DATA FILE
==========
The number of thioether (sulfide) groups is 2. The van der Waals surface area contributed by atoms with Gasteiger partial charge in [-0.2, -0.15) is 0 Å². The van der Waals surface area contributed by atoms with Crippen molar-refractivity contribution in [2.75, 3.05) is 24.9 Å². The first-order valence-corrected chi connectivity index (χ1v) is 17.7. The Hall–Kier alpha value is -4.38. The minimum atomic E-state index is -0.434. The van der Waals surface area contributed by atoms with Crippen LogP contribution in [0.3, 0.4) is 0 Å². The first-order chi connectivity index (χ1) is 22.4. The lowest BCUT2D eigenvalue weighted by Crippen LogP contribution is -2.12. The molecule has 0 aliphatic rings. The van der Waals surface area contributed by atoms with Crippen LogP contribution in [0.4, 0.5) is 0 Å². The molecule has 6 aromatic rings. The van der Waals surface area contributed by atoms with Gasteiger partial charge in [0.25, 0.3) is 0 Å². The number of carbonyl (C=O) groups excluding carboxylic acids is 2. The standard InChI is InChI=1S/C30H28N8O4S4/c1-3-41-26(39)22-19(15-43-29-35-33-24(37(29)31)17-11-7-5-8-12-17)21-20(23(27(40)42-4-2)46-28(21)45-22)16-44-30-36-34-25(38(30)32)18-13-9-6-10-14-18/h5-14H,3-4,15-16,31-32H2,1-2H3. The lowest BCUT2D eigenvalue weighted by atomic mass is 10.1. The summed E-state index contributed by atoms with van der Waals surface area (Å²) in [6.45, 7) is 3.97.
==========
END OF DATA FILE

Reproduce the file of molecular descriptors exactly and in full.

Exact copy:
The number of thioether (sulfide) groups is 2. The van der Waals surface area contributed by atoms with Gasteiger partial charge in [-0.2, -0.15) is 0 Å². The van der Waals surface area contributed by atoms with Crippen molar-refractivity contribution in [2.75, 3.05) is 24.9 Å². The first-order valence-corrected chi connectivity index (χ1v) is 17.7. The Hall–Kier alpha value is -4.38. The minimum atomic E-state index is -0.434. The van der Waals surface area contributed by atoms with Crippen LogP contribution in [0.3, 0.4) is 0 Å². The first-order chi connectivity index (χ1) is 22.4. The lowest BCUT2D eigenvalue weighted by Crippen LogP contribution is -2.12. The molecule has 0 aliphatic rings. The van der Waals surface area contributed by atoms with Crippen LogP contribution in [0.4, 0.5) is 0 Å². The molecule has 6 aromatic rings. The van der Waals surface area contributed by atoms with Gasteiger partial charge in [0.25, 0.3) is 0 Å². The number of carbonyl (C=O) groups excluding carboxylic acids is 2. The standard InChI is InChI=1S/C30H28N8O4S4/c1-3-41-26(39)22-19(15-43-29-35-33-24(37(29)31)17-11-7-5-8-12-17)21-20(23(27(40)42-4-2)46-28(21)45-22)16-44-30-36-34-25(38(30)32)18-13-9-6-10-14-18/h5-14H,3-4,15-16,31-32H2,1-2H3. The lowest BCUT2D eigenvalue weighted by atomic mass is 10.1. The summed E-state index contributed by atoms with van der Waals surface area (Å²) in [6.45, 7) is 3.97.